State v. Ives
In State v. Ives, 187 Ariz. 102, 927 P.2d 762 (Ariz. 1996), the defendant was charged with four counts that he had directly or indirectly touched the private parts of three young female victims.
The trial court admitted the testimony of a fourth young female who stated that the defendant had touched her vagina over her clothing on a number of occasions when she was four years of age.
The state argued that the evidence was admissible to show intent and lack of accident or mistake.
In support of its argument the state emphasized that the defendant admitted touching two of the victims, but argued that there was no sexual intent.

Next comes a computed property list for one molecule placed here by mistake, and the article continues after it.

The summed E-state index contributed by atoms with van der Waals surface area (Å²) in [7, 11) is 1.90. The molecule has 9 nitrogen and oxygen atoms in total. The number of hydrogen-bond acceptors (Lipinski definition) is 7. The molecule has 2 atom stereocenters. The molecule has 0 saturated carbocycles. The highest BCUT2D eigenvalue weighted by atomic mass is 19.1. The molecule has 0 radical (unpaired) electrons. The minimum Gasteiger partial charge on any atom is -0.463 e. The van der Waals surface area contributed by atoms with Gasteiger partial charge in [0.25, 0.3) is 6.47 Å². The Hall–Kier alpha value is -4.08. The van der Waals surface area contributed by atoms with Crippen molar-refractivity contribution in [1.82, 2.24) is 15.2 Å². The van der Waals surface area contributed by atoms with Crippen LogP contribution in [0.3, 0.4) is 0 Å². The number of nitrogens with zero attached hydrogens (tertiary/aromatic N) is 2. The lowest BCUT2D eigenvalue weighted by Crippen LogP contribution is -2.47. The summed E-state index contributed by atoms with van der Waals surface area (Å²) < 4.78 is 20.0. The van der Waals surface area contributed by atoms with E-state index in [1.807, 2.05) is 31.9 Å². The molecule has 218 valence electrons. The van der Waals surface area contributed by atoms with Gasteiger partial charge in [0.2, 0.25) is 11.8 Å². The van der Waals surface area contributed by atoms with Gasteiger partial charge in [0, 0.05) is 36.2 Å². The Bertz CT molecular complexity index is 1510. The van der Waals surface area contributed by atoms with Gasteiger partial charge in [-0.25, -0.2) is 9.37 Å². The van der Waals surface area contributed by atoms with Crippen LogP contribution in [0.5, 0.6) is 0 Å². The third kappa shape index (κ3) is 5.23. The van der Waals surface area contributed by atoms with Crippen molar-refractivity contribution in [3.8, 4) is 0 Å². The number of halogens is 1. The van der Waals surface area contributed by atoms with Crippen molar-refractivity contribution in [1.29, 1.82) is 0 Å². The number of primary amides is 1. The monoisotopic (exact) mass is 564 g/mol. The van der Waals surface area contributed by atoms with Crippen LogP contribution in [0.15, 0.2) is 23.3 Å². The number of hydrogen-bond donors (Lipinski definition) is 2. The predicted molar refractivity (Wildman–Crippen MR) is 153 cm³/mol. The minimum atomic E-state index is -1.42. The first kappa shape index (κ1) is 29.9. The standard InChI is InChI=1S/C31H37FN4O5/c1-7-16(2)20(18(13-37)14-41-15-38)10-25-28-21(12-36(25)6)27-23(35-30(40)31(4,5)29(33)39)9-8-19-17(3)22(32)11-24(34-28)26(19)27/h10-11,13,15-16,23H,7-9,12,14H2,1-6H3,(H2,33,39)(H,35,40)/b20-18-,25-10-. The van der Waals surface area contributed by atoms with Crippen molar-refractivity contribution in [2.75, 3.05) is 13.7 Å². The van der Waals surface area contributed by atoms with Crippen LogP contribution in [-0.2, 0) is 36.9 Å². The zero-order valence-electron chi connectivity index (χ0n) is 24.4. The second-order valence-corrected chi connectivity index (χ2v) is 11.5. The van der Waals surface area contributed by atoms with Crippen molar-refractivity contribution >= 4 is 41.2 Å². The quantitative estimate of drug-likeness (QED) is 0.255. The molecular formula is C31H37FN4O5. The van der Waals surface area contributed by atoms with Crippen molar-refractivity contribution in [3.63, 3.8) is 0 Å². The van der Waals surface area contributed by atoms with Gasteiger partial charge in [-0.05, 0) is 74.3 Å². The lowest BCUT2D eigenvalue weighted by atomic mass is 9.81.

The court rejected this argument:
"Defendant did not claim that he touched the girls in the proscribed manner but did so by accident or mistake. Instead, defendant consistently maintained he did not touch the girls in any illegal way. . . . The state has repeatedly characterized portions of defendant's testimony as admissions of touching the girls. . . . Defendant only admitted that he touched L.M. to help her up to a cabinet and that he touched T.J. to dry her off with a towel at her parents' request. It seems likely that many defendants charged with child molestation will have had occasions for legal touching of the alleged victims.
There is simply no issue in this case as to whether defendant "accidently" or "mistakenly" rubbed the victims' private parts. Instead, the issue is whether defendant did the acts at all. As the trial transcripts very clearly demonstrate, the issue at trial was one of credibility; did the jurors believe the girls or did they believe defendant?" (927 P.2d at 771.)